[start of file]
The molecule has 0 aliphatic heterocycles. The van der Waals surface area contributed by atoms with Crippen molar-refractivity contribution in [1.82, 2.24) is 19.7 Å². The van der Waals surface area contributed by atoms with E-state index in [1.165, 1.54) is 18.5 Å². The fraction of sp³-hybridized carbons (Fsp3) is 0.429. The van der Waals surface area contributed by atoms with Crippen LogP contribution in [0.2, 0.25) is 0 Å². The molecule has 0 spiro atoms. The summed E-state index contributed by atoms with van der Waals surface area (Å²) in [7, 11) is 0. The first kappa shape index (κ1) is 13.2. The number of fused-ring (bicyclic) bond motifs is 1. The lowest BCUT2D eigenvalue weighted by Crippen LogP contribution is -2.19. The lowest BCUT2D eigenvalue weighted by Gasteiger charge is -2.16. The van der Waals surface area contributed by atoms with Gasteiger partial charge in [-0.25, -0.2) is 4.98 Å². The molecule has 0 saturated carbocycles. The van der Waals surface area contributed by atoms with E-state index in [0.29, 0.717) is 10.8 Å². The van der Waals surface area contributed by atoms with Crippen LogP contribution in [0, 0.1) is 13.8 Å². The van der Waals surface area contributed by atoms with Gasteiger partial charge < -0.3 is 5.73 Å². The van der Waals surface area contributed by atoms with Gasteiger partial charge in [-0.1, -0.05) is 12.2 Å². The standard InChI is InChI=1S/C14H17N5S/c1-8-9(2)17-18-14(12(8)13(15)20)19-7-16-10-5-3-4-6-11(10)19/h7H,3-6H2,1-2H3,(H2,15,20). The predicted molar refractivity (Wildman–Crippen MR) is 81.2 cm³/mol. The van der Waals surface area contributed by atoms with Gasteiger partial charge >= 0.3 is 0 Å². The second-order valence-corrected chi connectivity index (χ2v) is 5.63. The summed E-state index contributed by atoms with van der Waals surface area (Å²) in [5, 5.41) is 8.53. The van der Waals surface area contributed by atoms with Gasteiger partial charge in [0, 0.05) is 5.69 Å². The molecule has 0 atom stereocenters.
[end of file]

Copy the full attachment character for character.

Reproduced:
The molecule has 0 aliphatic heterocycles. The van der Waals surface area contributed by atoms with Crippen molar-refractivity contribution in [1.82, 2.24) is 19.7 Å². The van der Waals surface area contributed by atoms with E-state index in [1.165, 1.54) is 18.5 Å². The fraction of sp³-hybridized carbons (Fsp3) is 0.429. The van der Waals surface area contributed by atoms with Crippen LogP contribution in [0.2, 0.25) is 0 Å². The molecule has 0 spiro atoms. The summed E-state index contributed by atoms with van der Waals surface area (Å²) in [7, 11) is 0. The first kappa shape index (κ1) is 13.2. The number of fused-ring (bicyclic) bond motifs is 1. The lowest BCUT2D eigenvalue weighted by Crippen LogP contribution is -2.19. The lowest BCUT2D eigenvalue weighted by Gasteiger charge is -2.16. The van der Waals surface area contributed by atoms with Gasteiger partial charge in [-0.25, -0.2) is 4.98 Å². The molecule has 0 saturated carbocycles. The van der Waals surface area contributed by atoms with E-state index in [0.29, 0.717) is 10.8 Å². The van der Waals surface area contributed by atoms with Crippen LogP contribution in [0, 0.1) is 13.8 Å². The van der Waals surface area contributed by atoms with Gasteiger partial charge < -0.3 is 5.73 Å². The van der Waals surface area contributed by atoms with Gasteiger partial charge in [-0.1, -0.05) is 12.2 Å². The standard InChI is InChI=1S/C14H17N5S/c1-8-9(2)17-18-14(12(8)13(15)20)19-7-16-10-5-3-4-6-11(10)19/h7H,3-6H2,1-2H3,(H2,15,20). The predicted molar refractivity (Wildman–Crippen MR) is 81.2 cm³/mol. The van der Waals surface area contributed by atoms with Gasteiger partial charge >= 0.3 is 0 Å². The second-order valence-corrected chi connectivity index (χ2v) is 5.63. The summed E-state index contributed by atoms with van der Waals surface area (Å²) in [5, 5.41) is 8.53. The van der Waals surface area contributed by atoms with Gasteiger partial charge in [0, 0.05) is 5.69 Å². The molecule has 0 atom stereocenters.